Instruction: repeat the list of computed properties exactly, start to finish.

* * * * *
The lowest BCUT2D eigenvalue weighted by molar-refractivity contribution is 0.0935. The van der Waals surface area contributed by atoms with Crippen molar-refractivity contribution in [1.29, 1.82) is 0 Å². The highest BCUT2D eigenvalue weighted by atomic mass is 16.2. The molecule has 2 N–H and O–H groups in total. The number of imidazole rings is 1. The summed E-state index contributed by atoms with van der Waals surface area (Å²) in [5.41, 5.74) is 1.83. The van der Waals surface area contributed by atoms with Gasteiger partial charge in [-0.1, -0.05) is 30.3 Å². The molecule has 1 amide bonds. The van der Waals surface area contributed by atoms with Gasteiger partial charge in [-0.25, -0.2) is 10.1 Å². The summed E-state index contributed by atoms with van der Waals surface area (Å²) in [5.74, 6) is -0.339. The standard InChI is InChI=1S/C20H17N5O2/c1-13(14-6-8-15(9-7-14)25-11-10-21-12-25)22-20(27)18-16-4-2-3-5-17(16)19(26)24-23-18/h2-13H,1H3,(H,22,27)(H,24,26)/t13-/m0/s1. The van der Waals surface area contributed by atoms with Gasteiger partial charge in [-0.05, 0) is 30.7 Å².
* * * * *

The lowest BCUT2D eigenvalue weighted by molar-refractivity contribution is 0.0935. The van der Waals surface area contributed by atoms with Crippen molar-refractivity contribution in [1.29, 1.82) is 0 Å². The highest BCUT2D eigenvalue weighted by atomic mass is 16.2. The molecule has 2 N–H and O–H groups in total. The number of imidazole rings is 1. The summed E-state index contributed by atoms with van der Waals surface area (Å²) in [5.41, 5.74) is 1.83. The van der Waals surface area contributed by atoms with Gasteiger partial charge in [-0.1, -0.05) is 30.3 Å². The molecule has 1 amide bonds. The van der Waals surface area contributed by atoms with Gasteiger partial charge in [-0.25, -0.2) is 10.1 Å². The summed E-state index contributed by atoms with van der Waals surface area (Å²) in [5.74, 6) is -0.339. The standard InChI is InChI=1S/C20H17N5O2/c1-13(14-6-8-15(9-7-14)25-11-10-21-12-25)22-20(27)18-16-4-2-3-5-17(16)19(26)24-23-18/h2-13H,1H3,(H,22,27)(H,24,26)/t13-/m0/s1. The van der Waals surface area contributed by atoms with Gasteiger partial charge in [-0.05, 0) is 30.7 Å².